Our Remediation team lead Ben Martin recently found a fake Google domain that is pretty convincing to the naked eye.
The malicious domain was abusing the URL shortener service is.gd: shortened URLs were being injected into the posts table of the client’s WordPress database.
Whenever the infected WordPress page loads, the actual content is obscured behind the is.gd shortener, which obtains content from the fake Google domain: fonts[.]googlesapi[.]com
Fake Google Domain Leveraged in Obfuscation Attempts
In terms of the registration date (2018-11-27), this domain is not that new. Its appearance is very close to the legitimate Google URL that is used on many websites, and at first glance could easily go unnoticed by a webmaster.
The fake domain uses the same exact characters as the legitimate Google Fonts URL; it simply rearranges an “s” character, making it even less suspicious to cursory glances as it doesn’t cause a misspelling.
GOOD: fonts[.]googleapis[.]com BAD: fonts[.]googlesapi[.]com
The effectiveness of this malicious domain is further improved by its apparently low usage. At the time of writing, this domain has yet to be blacklisted by any other vendors on VirusTotal except for us.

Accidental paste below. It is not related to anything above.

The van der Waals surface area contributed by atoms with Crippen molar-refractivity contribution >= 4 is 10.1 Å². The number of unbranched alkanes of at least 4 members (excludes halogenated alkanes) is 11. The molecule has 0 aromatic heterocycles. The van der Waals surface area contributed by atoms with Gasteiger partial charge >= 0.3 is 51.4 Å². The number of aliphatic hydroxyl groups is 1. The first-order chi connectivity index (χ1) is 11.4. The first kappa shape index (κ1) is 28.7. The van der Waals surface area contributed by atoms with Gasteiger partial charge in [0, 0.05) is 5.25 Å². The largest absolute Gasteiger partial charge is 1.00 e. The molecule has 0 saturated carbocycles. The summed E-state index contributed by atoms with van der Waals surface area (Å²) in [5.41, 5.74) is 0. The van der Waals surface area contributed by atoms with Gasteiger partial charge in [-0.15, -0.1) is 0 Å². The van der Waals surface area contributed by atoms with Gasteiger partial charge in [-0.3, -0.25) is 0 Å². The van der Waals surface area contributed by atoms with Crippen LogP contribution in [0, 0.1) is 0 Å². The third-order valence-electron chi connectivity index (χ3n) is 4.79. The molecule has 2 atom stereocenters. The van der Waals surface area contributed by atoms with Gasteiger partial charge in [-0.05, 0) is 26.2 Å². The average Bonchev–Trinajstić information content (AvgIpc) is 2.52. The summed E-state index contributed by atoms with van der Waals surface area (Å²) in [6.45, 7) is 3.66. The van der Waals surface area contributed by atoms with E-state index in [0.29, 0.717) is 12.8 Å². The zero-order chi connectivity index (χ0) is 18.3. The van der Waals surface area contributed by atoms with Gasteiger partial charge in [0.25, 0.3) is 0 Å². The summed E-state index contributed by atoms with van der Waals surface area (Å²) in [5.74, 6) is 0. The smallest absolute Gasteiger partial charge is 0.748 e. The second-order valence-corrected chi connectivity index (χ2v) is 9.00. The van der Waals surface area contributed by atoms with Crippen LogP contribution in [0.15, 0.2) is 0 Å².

The malicious fake Google domain was trying to load malware from an old domain, wordprssapi[.]com, which we first mentioned in a 2017 post.
Stolen Cookies Passed to Malicious Domain
This specific malware has been used to steal referral traffic cookie data from websites that were using a specific popular affiliate marketing program.
The malicious code first checks to see if the cookie name _utmzz already exists using the document.cookie.indexOf property. It then checks to make sure that the visitor is not a common crawling bot, e.g Googlebot.
Even if the fake fonts.googlesapi[.]com and wordprssapi[.]com domains found in this campaign were legitimate, sending cookies is always a red flag for website owners – they contain an enormous amount of personal information that shouldn’t be shared.
When auditing your code, exercise caution and check for legitimate domains. Attackers commonly use fake domains and typos in their campaigns to evade detection and obfuscate their malware.
Website monitoring services and core file integrity checks can help you stay on top indicators of compromise and catch website threats early on.
You can follow our guide on how to clean a hacked website or reach out to us if you need a hand cleaning up an infection – we’re always happy to help.